AUBURN — After two Dempsey Challenges — and thousands of miles run, walked and ridden to raise money to help people touched by cancer — the charity is finding its stride.
The annual challenge is getting close to signing a second two-year deal with its biggest sponsor, Amgen. The two-day event is earning wider national attention by sponsors and media. And informal discussions have begun that would share the center and the challenge with another community.
“There is some talk of taking the concept of the Dempsey Center and a lot of things that have worked really well for us and replicating it in other places,” said Wendy Tardif, the center’s executive director. “What we’ve talked about is talking to another nonprofit program like ours and splitting proceeds or starting some kind of a Dempsey center.”
It’s a long way from March 2008, when actor Patrick Dempsey announced the creation of the Patrick Dempsey Center for Cancer Hope and Healing. Back then, there were no offices and nothing to ensure that the center would last after Dempsey’s initial $250,000 donation was spent.
On Friday, Tardif and several other leaders shared the story of the center’s growth with members of the Maine Public Relations Council.
They gave much of the credit for the success to the “Grey’s Anatomy” star for whom the center is named.
“It’s so easy for a celebrity to throw money at a cause,” said Mark Turcotte, communications specialist for the center. Instead, Dempsey talks often with center staff, including his sister Mary Dempsey, the center’s assistant director and volunteer coordinator.
“Patrick always asks, ‘What do you need?'” she said.
At first, the answer was money.
Dempsey, who grew up in Turner and Buckfield, used $250,000 he earned as a spokesman for Amgen’s “Breakaway from Cancer” to start the center, a place for people with cancer and their families to go for help. At the center, someone might get a massage, join a group counseling session, use the library or talk with someone who can help them navigate the sudden swirl of decisions and difficulties that can follow a diagnosis or treatment.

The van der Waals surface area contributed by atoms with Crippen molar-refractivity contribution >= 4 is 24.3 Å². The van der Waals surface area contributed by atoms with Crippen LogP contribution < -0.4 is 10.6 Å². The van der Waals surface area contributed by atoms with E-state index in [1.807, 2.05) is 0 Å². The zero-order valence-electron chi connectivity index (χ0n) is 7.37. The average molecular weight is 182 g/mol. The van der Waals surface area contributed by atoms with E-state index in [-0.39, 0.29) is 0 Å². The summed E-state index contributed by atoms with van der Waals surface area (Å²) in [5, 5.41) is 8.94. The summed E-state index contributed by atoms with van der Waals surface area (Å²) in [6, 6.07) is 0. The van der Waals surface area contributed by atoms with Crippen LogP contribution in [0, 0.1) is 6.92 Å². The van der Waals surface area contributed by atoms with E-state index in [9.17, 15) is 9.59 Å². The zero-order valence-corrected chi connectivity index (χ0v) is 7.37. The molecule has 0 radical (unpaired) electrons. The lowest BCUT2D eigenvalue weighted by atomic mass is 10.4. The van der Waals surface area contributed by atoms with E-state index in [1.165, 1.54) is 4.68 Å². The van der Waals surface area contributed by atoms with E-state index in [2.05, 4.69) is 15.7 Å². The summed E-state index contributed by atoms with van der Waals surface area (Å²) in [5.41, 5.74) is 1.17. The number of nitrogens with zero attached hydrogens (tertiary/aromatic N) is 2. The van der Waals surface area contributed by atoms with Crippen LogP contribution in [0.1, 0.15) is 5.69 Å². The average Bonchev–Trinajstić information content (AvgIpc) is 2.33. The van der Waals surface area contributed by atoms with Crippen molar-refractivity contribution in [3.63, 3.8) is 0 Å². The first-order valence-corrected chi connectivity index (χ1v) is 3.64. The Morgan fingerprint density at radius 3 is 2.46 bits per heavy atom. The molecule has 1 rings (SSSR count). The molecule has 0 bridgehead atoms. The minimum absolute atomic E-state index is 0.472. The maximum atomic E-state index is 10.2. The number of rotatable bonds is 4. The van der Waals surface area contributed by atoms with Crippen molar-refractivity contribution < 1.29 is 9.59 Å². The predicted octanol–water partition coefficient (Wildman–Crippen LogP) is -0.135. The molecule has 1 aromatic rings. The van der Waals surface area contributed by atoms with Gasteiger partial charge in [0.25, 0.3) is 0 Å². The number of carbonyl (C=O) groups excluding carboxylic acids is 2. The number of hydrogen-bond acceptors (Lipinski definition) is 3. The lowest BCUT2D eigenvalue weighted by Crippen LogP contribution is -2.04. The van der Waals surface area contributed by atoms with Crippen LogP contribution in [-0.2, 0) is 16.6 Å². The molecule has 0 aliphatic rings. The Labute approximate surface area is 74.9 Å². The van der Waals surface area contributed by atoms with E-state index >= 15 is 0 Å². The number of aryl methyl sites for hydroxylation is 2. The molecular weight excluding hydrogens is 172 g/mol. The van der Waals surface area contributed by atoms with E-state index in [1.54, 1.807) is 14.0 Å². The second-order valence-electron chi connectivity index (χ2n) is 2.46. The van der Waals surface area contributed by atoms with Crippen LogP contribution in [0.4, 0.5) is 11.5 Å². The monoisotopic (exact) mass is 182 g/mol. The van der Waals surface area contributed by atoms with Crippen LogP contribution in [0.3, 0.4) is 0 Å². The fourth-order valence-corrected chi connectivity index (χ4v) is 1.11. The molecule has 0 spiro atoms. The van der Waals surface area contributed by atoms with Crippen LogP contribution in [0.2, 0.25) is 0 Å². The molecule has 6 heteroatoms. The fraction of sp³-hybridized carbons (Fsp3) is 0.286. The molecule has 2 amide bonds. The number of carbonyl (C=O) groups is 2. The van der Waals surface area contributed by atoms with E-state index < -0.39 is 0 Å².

All of the help is free.
Dempsey announced his idea for the walking, running and cycling challenge in late 2008. It has since become the center’s chief fundraiser. During each of the two challenges, the movie and TV star has been visible in press conferences and meet-and-greets, on his bicycle or walking through the crowds of runners and cyclists.
Turcotte said he marvels at Dempsey’s stamina.
“He probably got six hours of sleep for the weekend (in 2011),” Turcotte said. “I don’t know how he does it.”
The work by Dempsey, hundreds of volunteers and a growing number of runners and cyclists has paid off.
In 2009, the 3,474 participants raised $552,000, Tardif said. In 2010, 4,177 participants raised about $1.2 million. The number of sponsors increased, too. In 2010, sponsors’ revenue covered the entire cost of holding the event, allowing every dollar raised on the challenge course to go directly to the center, Tardif said.
Not surprisingly, given Dempsey’s sex-symbol status, a majority of the participants have been women. Fully two-thirds, or 66 percent, are female, Turcotte said.
They get to help the center, he said, “and they get to see McDreamy.”
Part of the increase in numbers has come from the maturing of the event. In 2009, the cycling, running and walking challenge had never been tried locally.
“We hadn’t existed before,” Tardif said. ” We didn’t know how many people would come.”
And when they tried putting together their first publicity photo, they found they had a big hole.
“We were trying to market this thing when we didn’t have a picture of Patrick on a bike,” Turcotte said.
That all changed after 2009. Seemingly everyone who attended had a camera. In 2010, they had plenty of photos to work with. They also had a track record that inspired more covered and more sponsorship.
Dempsey appeared in magazines and on several national TV programs, talking about the challenge. It has led to some thoughts of how long Dempsey’s fame will be able to give the center and the challenge such a spotlight.
“How long does that notoriety and ‘celebrityness’ last to carry us through?” Tardif said Saturday.
So far, the answer is: longer.
Dempsey’s TV show has been renewed for an eighth season. And the 45-year-old actor — who made his first movie as a teenager — has a role in this summer’s “Transformers: Dark of the Moon.”
This year’s Dempsey Challenge is scheduled for Oct 8 and 9.